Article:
20 incidence of “D” reports has decreased somewhat in the years since 2000, he has still obtained numerous “D” reports in the past decade, including ones for serious offenses, such as possession of pornographic materials, and unruly behavior. He has had numerous run-ins with correction officers and other inmates during his incarceration, including threatening to kill a person in 1991 and has more than once been caught possessing one or more weapons. Dr. Feldman opined that Mr. Murphy is a Sexually Dangerous Person, relying on his records, his prior convictions including that the 1989 Governing Offenses occurred while he was on probation, his numerous (at least 64 “D” reports while incarcerated and 4 while awaiting trial at the Treatment Center). In Dr. Feldman’s and Dr. Kiley’s opinions, which I accept, Mr. Murphy has a number of risk factors to re-offend sexually if released, including: 1) prior sex offenses; 2) on victims unrelated to him; 3) deviant sexual arousal; 4) inability to abide by rule of Probation as well as the institutional rules of the prisons; 5) convictions for non-sexual violence; 6) has not lived with a lover for 2 or more years; 7) four or more sentencing dates; 8) index offense convictions for non-sexual violence. In the opinions of both experts, Mr. Murphy is at high risk to reoffend sexually if not confined. I accept that Mr. Murphy is at high risk to sexually recidivate, i.e. to reoffend sexually if not confined. Deviant sexual arousal as well as an inability to abide by society’s rules are robust factors in assessing sexual dangerousness/likelihood to recidivate sexually. I accept that Mr. Murphy’s attempts to rape the 16 year old while also committing mayhem on her indicates a serious deviant arousal problem. I also accept that the numerous “D” reports he has achieved in the past 20 years indicates his inability to comply with the rules of the society in which he is living. That the 1989 Governing Offenses were committed while Mr. Murphy was already on probation is also strong indication of Mr. Murphy’s inability to control his sexual impulses even if he were released to begin his three years of probation. I also accept Dr. Feldman’s opinion that [petitioner’s] age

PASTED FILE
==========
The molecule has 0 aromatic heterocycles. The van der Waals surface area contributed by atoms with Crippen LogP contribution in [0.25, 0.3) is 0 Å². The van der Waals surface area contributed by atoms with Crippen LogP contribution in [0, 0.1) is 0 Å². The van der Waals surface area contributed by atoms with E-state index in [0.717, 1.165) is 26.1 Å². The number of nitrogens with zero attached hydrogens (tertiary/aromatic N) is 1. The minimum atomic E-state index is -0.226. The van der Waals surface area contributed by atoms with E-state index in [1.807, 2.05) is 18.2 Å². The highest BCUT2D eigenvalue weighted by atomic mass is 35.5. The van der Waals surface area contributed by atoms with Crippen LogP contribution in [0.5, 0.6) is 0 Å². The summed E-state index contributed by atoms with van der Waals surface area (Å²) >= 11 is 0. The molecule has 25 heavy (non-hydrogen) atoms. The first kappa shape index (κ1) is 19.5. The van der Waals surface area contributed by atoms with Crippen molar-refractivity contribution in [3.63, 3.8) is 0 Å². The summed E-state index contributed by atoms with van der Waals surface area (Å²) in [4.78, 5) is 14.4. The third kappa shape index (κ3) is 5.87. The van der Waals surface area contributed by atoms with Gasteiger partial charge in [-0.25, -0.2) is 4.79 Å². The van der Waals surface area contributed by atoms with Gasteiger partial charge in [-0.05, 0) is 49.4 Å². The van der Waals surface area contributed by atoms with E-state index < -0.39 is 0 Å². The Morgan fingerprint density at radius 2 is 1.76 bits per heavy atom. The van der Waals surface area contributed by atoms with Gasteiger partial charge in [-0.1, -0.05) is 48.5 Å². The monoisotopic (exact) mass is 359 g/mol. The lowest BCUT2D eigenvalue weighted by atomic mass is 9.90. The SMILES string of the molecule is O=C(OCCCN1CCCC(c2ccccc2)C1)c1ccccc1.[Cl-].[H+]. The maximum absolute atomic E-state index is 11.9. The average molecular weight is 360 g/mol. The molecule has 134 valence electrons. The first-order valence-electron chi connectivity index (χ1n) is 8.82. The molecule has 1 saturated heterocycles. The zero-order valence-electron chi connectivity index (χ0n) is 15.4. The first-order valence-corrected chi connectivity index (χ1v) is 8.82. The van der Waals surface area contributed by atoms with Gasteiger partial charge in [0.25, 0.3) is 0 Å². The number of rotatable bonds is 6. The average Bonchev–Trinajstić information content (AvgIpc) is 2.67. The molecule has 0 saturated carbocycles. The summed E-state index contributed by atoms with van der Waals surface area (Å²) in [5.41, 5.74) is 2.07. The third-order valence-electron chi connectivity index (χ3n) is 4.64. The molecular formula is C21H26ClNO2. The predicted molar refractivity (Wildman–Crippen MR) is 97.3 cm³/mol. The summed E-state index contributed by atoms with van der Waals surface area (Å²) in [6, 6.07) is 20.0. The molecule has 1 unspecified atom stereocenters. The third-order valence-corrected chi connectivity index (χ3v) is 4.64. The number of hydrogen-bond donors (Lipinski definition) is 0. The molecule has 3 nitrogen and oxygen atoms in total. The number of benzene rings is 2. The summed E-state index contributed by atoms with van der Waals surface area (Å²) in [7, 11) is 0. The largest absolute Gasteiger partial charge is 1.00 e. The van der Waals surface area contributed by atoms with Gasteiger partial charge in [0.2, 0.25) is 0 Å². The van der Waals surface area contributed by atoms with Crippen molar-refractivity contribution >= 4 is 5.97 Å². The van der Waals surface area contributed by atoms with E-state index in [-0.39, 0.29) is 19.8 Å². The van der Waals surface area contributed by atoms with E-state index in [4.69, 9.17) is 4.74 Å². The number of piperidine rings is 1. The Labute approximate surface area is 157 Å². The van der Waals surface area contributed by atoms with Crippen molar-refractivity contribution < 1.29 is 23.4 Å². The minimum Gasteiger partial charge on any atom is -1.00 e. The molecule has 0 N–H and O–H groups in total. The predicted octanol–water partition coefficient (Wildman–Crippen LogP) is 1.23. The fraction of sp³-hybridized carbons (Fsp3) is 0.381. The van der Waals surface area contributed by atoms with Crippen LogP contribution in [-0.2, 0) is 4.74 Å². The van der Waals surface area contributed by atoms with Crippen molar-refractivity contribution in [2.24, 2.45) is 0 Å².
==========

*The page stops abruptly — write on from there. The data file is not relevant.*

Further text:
21 of 41 years is not a protective factor of his sexual dangerousness, i.e. not one that would decrease his risk to reoffend sexually. Mr. Murphy is not even close to 50, which is when a more dramatic decrease in recidivism has been shown in the literature to occur. In Dr. Feldman’s opinion, which I credit, Mr. Murphy has anti-social personality disorder. I am satisfied that Mr. Murphy has anti-social personality disorder, even as defined in DSM-IV, though that is not statutorily required. I also accept Dr. Feldman and Dr. Kiley’s opinion that Mr. Murphy is unable to control his behavior, and that he has a reckless disregard of the health and safety of others. Due to these factors as well as Mr. Murphy’s lack of remorse or compassion for either of his victims, I accept both expert’s conclusions that Mr. Murphy is not able to control his sexual impulses if released. I am convinced beyond a reasonable doubt that Mr. Murphy is unable to control his sexual impulses if not confined. (Docket Entry # 21, S.A. 144-150).
DISCUSSION I. State Law
Initially, respondent argues that the petition presents solely issues of state law. Respondent submits that the ground for relief, which alleges that section 14(b) does not “authorize a state court to compel an individual to interview with both state court-appointed qualified examiners and condition his request for defense funds to hire experts on his behalf upon the completion of his interviews with both of the state qualified examiners,” is based on state law and, accordingly, not cognizable on habeas review. (Docket Entry # 43).